This was my first fish bowl - barely 2 litres of water, an air-pump, no filtration at all and 5 fishes (three guppies and two upside-down catfish). The red arrow points to one of my catfish, 'Whiskers', who's still alive today! He's a hardy fish, and has been to hell and back under my care... Oh, and the red guppy in the photo died the next day - it jumped out of the tank. Other than Whiskers, the rest of the fish perished within a month.


My current tank:

Yes, I realise it looks empty... but that's because I've got a collection of weird fish. Basically, they're all bottom-dwellers and shy away from bright light whenever possible. So yes, I've got five fish in there (2 algae-eaters, 2 clown loaches and Whiskers, the upside-down catfish) and it still looks empty...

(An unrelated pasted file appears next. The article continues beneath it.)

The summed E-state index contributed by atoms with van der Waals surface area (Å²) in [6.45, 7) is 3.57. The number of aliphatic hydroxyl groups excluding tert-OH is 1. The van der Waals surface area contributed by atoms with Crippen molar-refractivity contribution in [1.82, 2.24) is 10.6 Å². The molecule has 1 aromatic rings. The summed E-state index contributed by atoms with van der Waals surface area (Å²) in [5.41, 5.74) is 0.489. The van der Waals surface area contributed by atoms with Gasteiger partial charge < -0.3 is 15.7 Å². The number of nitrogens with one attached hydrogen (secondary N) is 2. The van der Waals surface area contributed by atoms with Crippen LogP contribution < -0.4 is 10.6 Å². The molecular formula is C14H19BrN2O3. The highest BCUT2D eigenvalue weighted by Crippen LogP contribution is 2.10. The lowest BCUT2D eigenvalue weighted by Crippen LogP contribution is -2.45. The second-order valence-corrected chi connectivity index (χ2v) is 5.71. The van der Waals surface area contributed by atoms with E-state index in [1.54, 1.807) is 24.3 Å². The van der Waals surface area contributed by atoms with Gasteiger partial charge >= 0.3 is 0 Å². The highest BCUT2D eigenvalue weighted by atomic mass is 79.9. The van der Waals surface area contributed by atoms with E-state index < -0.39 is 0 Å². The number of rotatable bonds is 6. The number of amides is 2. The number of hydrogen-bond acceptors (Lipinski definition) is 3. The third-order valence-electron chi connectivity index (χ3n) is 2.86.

Inhabitant no. 1

That's Whiskers inside the fake bell. When I first got him, he was about an inch long. Now, he's about 4 inches long.

An interesting bit of trivia: he's the longest-lived pet I've ever had (Yes, I'm completely shit at keeping pets alive).

The cool thing about upside-down catfishes is that they swim upside down - sometimes. Whiskers swims belly-up at the surface of the water during feeding time and, if you time it properly, you can even get him to do roller coaster-style loops around the tank. Plus, he often leans on rocks (upright, with his tail facing downwards and his head facing the sky), which is a rather odd for a fish.


Inhabitant no. 2 & 3

That's one of my clown loaches. I got them because they look kinda like marine clown fish - but also because of their black and orange racing stripes (like an Ah-beng modified car). Plus, they've also got a very peculiar habit which I wasn't aware of until I got them: clown loaches like to lie on their sides at the bottom of the tank (sometimes, even upside down). Plus, they keep very still. This caused many heart-stopping moments during the first couple of weeks of owning them. Basically, I thought they'd died and reached in to scoop them out - only to have them dart behind the water filter...